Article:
Rep. Pricey Harrison, D-Guilford, said she hopes Duke shareholders pick up some of the tab for the spill cleanup and getting rid of the ash ponds, but Everett said it will be up to the state Utilities Commission how much of the cost is passed on to electric customers.

Public notice late in sewage spill

A main at a Burlington wastewater treatment plant cracked on Jan. 27, sending untreated sewage through a manhole about 500 feet from the Haw River, according to Reeder. Extremely cold temperatures at the time slowed repair efforts, he said, and about 3.5 million gallons went into the river by the time the system was fixed.

DENR officials told Burlington officials not to issue a public notice about the spill until regulators had a chance to inspect it, despite a state law requiring public notification within 48 hours of any sewage spill of more than 1,000 gallons.

Burlington didn't issue a news release about the spill until Jan. 30, and Reeder said he accepted responsibility for the delay.

"It's not Burlington's fault; it's our fault. It won't happen again," he said.

Reeder noted that even a "significant spill" of that size amounted to only 1 percent of the water flowing through the Haw River at the time, and there was no major environmental impact.

Haw Riverkeeper Elaine Chiosso said that is small comfort to people near the river, noting a similar spill during the summer, when water flows are down and activity on the river is up, "would have been a disaster."

Chiosso noted Burlington had two other spills in January and several last year.

Lawmakers questioned if there was any way to halt such spills, but Reeder and others noted that aging infrastructure – one water system several years ago replaced wooden water pipes – make that next to impossible.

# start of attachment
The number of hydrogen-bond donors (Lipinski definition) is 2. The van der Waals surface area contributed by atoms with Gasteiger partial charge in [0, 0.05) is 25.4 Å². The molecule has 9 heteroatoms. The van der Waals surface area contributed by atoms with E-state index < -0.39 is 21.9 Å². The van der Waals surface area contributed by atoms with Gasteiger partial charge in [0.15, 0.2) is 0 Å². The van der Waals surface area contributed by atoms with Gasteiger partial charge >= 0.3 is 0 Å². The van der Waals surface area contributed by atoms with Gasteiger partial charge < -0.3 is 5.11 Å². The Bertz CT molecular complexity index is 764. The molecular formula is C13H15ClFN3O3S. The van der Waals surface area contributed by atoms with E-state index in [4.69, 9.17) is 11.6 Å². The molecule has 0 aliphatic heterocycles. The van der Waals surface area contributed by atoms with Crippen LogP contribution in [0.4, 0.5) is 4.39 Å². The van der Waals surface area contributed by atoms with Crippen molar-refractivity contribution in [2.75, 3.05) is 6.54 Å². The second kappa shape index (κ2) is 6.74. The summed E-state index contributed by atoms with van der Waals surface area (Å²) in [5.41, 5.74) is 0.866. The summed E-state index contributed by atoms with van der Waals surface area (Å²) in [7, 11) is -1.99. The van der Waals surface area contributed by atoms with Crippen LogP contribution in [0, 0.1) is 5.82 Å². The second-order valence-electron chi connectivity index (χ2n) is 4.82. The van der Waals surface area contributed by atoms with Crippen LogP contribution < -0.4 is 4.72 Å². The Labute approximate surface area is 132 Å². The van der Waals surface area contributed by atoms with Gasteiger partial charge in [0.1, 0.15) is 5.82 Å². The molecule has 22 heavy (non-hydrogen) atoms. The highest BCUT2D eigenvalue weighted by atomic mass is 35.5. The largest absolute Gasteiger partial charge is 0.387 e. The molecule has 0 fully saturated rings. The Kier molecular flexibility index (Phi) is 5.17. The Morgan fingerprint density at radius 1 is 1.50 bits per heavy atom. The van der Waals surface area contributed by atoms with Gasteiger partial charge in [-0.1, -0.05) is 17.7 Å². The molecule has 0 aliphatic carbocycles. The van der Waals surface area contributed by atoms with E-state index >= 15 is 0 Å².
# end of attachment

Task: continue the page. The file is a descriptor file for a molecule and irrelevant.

"We have incredibly old infrastructure in North Carolina," Reeder said. "The thing is it costs billions and billions and billions of dollars to replace all of this aging infrastructure."


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  • xylem01 Feb 19, 2014

    Great! The very ones that allowed this to happen are now going to "legislate" the event. It will be as if it never happened. Wait and see.

  • John Paul Bertke Feb 18, 2014
    user avatar

    "Memo to Republicans: bashing the EPA isn't going to increase your popularity with voters who are starting to realize that, in a Republican administration, clean water and air cannot be taken for granted.." - knowsitall

    "Make the McCrony-Pope-Skvarla trifecta do more than just LOOK at the spills. Make them drink a tall glass of coal ash, and then bathe in it and gargle with it, and THEN we might see some pro-environmental action from these jokers..." - knowsitall

    I understand your indignation. But I wouldn't wish "a tall glass of coal ash" on ANYONE - not even if they posted here suggesting that we blame Duke Energy disasters on past politicians.

    It is peculiar, tho - some of these neocon posts are so nearly identical - if you didn't know better, you'd swear the posters were sitting side by side in an office at the southwest corner of Morgan and Harrington! :-) Naw, just my imagination.

    Anyway no one should have to drink a glass laced with arsenic and mercury. It's immoral.

  • Lorna Schuler Feb 18, 2014
    user avatar

    View quoted thread

    Completely agree on that. They will try (and probably succeed) to find a way to make the consumer pay for something that they should have taken care of out of their profits long ago. And yes, there needs to be more done by the NC DENR, EPA and lawmakers. All they have done for years everytime this very issue is brought up is slap them with a $99,000.00 fine. That's why the risk has remained.

  • goldenosprey Feb 18, 2014

    I'm sure Duke will use the same argument the Cape Fear Public Utility Authority used for raising rates into the stratosphere. "You sorry customers have been powered on the cheap all these years and now it's time to pay the piper."

    Remember folks, utility monopolies are guaranteed a profit! Sweet deal!